Find and Fix Your Heaviest Images with Page Weight

Page Weight Scale

Page load speed continues to be a primary concern for websites. With increasing numbers of customers accessing sites on mobile connections, and markets expanding into areas with uneven broadband coverage, load times have a big impact on conversion.

But “speed” can be a nebulous measure. We recommend using page weight, or the combined file sizes of every element on a page, as a proxy. Unlike speed, it’s objective, measurable and actionable. Slow because of a heavy page? Find the heaviest elements and try to shrink them.

Images are often up to 70 percent of a page by weight. That means image optimization is usually an easy win. Yet it’s not always easy to know where to start. Last year, we launched Page Weight, a tool designed to guide you to your worst-performing images quickly and provide straightforward optimization suggestions. Today, based on feedback from users, we’re launching an improved version that makes picking that low-hanging fruit even easier.

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How We Are Improving Performance

When I set out to build imgix 6 years ago, I was very aware that we were asking our customers to trust us with something fundamental to their success: the visual performance of their product. To earn that trust, we need to provide the best value, performance, and reliability.

Sadly, we have failed in that commitment over the last few weeks. Our performance has not been at the level our customers demand of us. Worse, with the entire team working around the clock to fix these problems, we have been unable to communicate what was happening. This is unacceptable to me.

I want to personally apologize to any customer who felt that imgix did not value their business during this time. We built imgix to enable our customers to do great things, and that partnership must always be built on trust and open communication.

In that spirit, I want to speak bluntly about the issues we have had, explain why they happened, and let you know what we are doing to make things right. A number of factors have contributed to imgix's recent performance problems. We have solved some of them, and are working hard on the remaining issues and taking further steps to keep situations like this from impacting our customers in the future.

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How HTTP/2 Can Speed Up Your Site

http 2

We got a great response when imgix launched support for HTTP/2 in January. As we’ve talked about it with our customers, we’ve noticed that people are happy to have HTTP/2, but not everyone fully understands how it can improve their site. So here’s a short, jargon-free explanation about what HTTP/2 does and how you can benefit from it.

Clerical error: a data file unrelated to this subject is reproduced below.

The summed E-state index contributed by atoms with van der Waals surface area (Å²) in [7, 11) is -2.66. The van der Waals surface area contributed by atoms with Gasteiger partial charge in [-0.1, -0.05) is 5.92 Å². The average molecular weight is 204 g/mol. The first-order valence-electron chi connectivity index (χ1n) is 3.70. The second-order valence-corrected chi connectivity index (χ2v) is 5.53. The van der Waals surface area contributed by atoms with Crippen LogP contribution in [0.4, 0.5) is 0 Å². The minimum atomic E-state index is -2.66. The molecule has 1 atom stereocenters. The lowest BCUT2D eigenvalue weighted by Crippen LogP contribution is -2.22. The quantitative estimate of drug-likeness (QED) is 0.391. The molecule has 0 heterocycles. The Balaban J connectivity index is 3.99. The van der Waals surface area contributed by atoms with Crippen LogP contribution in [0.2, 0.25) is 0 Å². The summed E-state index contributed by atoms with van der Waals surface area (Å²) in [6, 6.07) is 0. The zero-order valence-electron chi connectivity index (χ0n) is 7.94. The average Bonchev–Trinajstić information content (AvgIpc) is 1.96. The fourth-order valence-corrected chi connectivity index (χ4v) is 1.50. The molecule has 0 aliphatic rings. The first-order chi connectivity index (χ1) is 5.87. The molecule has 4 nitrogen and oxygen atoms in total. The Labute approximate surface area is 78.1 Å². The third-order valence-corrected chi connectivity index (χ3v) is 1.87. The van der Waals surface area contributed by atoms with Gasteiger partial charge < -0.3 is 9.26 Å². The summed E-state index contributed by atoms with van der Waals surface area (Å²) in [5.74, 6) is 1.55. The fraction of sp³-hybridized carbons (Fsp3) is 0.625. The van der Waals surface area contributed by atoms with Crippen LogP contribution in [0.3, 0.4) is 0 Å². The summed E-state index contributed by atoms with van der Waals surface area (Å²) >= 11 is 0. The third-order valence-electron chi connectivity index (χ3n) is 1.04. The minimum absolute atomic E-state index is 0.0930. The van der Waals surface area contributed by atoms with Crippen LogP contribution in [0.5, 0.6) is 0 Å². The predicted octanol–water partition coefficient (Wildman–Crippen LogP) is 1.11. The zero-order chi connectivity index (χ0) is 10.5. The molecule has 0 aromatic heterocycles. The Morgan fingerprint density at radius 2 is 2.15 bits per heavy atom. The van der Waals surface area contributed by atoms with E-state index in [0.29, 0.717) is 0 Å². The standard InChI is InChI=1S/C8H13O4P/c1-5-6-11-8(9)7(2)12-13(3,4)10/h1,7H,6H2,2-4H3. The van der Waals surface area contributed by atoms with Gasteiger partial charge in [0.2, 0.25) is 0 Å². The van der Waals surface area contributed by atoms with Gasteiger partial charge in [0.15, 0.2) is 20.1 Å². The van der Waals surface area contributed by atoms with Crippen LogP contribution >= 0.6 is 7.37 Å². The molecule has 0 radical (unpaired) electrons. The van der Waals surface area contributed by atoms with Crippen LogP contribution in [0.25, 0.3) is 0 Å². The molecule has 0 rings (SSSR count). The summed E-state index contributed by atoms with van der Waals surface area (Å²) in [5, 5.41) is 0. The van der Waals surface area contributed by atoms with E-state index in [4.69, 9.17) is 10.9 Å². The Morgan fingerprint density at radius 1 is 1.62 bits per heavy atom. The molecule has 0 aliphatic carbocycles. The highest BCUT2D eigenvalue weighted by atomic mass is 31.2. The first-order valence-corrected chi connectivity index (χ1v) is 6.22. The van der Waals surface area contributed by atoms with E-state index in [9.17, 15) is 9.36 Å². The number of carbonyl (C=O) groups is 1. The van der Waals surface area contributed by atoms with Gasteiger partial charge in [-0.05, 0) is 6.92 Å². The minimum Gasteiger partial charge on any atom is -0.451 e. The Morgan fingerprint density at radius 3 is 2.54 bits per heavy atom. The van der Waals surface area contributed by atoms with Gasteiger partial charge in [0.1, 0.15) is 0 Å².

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State of the URL API

State of the URL API

When you’re looking for information about an imgix feature, the API documentation is your friend—every parameter in the service is listed with examples, ranges, and default values. We also have in-depth tutorials for more complex multi-parameter use cases.

This is great for humans who need to know the ins and outs of imgix, but what about machines? If you’re building tools, libraries, or URL generators based on our Image URL API, having a single, machine-readable source of truth about the capabilities of all available parameters is crucial. Fortunately, it’s available on GitHub in JSON format and as Bower and NPM packages.

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HTTP/2 Support Now Live!

HTTP/2 Support Now Live

HTTP/2 is a big leap forward for websites and web apps. It improves performance by making resource requests more efficient, which means that your pages should load much faster—with a particular boost for image-heavy sites.

imgix is always working to squeeze the most performance out of your images, so we’re pleased to announce that we now offer HTTP/2 free of charge to all accounts.

What You Should Know

  • HTTP/2 is on automatically for all accounts, and will be the default connection method over secure (HTTPS) connections. You don’t need to change your account or Sources to use it and there is no additional cost.
  • HTTP/2 fixes many of the shortcomings found in HTTP/1.1, so you no longer need to use workarounds such as Source sharding or image sprites to get maximum performance. If you’re using these techniques, you should consider discontinuing them. They can sometimes hurt performance under HTTP/2 due to differences in the way it requests resources like images.

Resources

Set Your Image Optimization on Auto-Pilot with Smart Defaults

Default Parameters

Enhancing the speed and quality of your images isn't just an upgrade—it's a transformative step for any website. Whether you're showcasing products or sharing content, this optimization ensures that your audience experiences your offerings at lightning speed, with crystal-clear quality. The result? A smoother, more engaging user journey that not only retains attention but also boosts conversions and engagement.

imgix's auto parameters are designed to offer you this competitive edge. Check out our recommended best practices for default settings that simplify the core of image optimization to a matter of clicks, without the need for any coding.

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